If you follow me on Instagram @teainfusiast or have been reading this blog for a while (and previous posts like this one), you may have already noticed that I credit tea for helping me bring more mindfulness into my life. I don’t want to misrepresent myself. Sometimes, I am quickly splashing tea into a mug and running to a meeting or the next thing. But, most days, at least once a day, I slow down and have a mindful cup of tea.
What makes a mindful cup of tea? Really paying attention to the tea leaves, the steps in the process of steeping them, and how we experience and enjoy the steeped tea can all contribute to mindfulness.* In this post, I would like to focus on the sounds we hear while preparing and enjoying tea–those tea soundscapes. Paying more attention to our unintentional and intentional tea soundscapes can bring more mindfulness into our day.
Dividing Tea Soundscapes by Source
Let’s start considering the sounds furthest away (and often least under our control) and then move to the sounds of the activity of making tea.
For the sounds external to the tea preparation, can you hear birds chirping, the wind shaking the leaves on the trees, or rain lashing against the window? Maybe you hear cars driving by or a neighbor’s lawn mower. What about indoor sounds like family members talking, pets rustling around, or appliances humming?
We often don’t have much influence over our background noises. We might or might not notice them. Sometimes, we might be able to change where were are enjoying our tea in order to change the mood or influence that background noises might have on our tea sessions. I remember, for example, a month when there was a giant piece of machinery outside my office window. It made VERY loud beeping noises every few minutes. Not conducive to a pleasant or restful tea session AT ALL! For that month, I would steep tea in my office and then move to another location to enjoy drinking it. That different tea soundscape made a big difference in what those tea sessions felt like.
What common background sounds can you notice when you are preparing or enjoying tea? Can you remember a time when the background sounds particularly enhanced your experience? What sounds contributed to that experience?
Sounds Associated with Tea
There are SO MANY sounds we might hear as part of preparing and interacting with the tea. We might hear:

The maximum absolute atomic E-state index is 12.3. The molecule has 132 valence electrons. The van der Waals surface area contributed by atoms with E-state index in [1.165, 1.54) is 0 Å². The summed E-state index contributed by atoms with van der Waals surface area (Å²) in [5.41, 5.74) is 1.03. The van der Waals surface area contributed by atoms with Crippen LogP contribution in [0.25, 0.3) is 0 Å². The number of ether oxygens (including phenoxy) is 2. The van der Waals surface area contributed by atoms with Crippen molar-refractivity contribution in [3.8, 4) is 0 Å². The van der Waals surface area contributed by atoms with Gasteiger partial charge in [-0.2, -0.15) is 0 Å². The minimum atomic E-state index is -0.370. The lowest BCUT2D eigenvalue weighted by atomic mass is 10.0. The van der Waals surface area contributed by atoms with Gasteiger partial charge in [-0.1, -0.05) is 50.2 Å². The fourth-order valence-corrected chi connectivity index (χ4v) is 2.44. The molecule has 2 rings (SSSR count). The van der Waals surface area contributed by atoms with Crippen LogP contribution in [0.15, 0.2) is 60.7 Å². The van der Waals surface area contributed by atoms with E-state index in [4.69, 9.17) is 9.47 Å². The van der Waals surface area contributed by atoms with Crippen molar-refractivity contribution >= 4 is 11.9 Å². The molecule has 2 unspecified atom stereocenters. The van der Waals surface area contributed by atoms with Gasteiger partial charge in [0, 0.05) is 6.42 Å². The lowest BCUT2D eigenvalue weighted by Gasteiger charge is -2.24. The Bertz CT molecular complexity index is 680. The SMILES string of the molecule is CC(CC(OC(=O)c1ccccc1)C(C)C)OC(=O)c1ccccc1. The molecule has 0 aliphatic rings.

- the rustle and rumble of water heating in a kettle
- the creak of a cabinet door as we open it to remove our teaware
- the whoosh of tea sliding down a tea scoop or dropping from our hand into a teapot
- the glug of water pouring into a gaiwan, teapot, or bowl
- the hiss of chai as it bubbles and climbs up the sides of a chai pot
- the tap as our teapot or gaiwan lid shifts when we pour tea
- the clink of rock sugar crystals (if we use them) as they swirl and collide when the tea is poured
- the jangle of a spoon gently hitting the side of the cup
There are so many other tea-related sounds we might notice and relish. What sounds do you regularly notice when preparing tea? By focusing on the tea soundscape, what other sounds could you add to your awareness?
The sound of water heating in a kettle will always bring me a sense of anticipation and a little jolt of happiness. I also especially love the sound of tea leaves sliding down a tea scoop. What tea sounds particularly delight you?
Mindful of Tea Soundscapes
When I focus on a sense, or all my senses, while preparing and enjoying tea, it elevates my experience. As I direct my attention to notice and become aware of what I am hearing, it immerses me in the moment and the experience. It reminds me that I am here and this is now. When I am in the mindfulness zone, I feel like the moment is simultaneously full and spacious. It’s full of sensations I can notice. And, it’s simultaneously spacious because focusing my attention on my senses often helps declutter my thoughts.
Tea quietly invites me to have these mindful moments. Thank you, tea. Thank you.
I would love to know what your experience with tea soundscapes has been like and what you think about the role of sound in your mindfulness practice. Please feel free to leave a comment if you would like to share.
*HUGE and hearty thank you and shout out to Sooz Hammond from Being Tea for their weekly Quiet Tea Sunday classes and to Sooz and Adam Grossi for their weekly Tea & Contemplation classes. These classes have meaningfully and powerfully contributed to deepening my tea and mindfulness practice. I am so grateful to Sooz and Adam and VERY HIGHLY recommend their classes.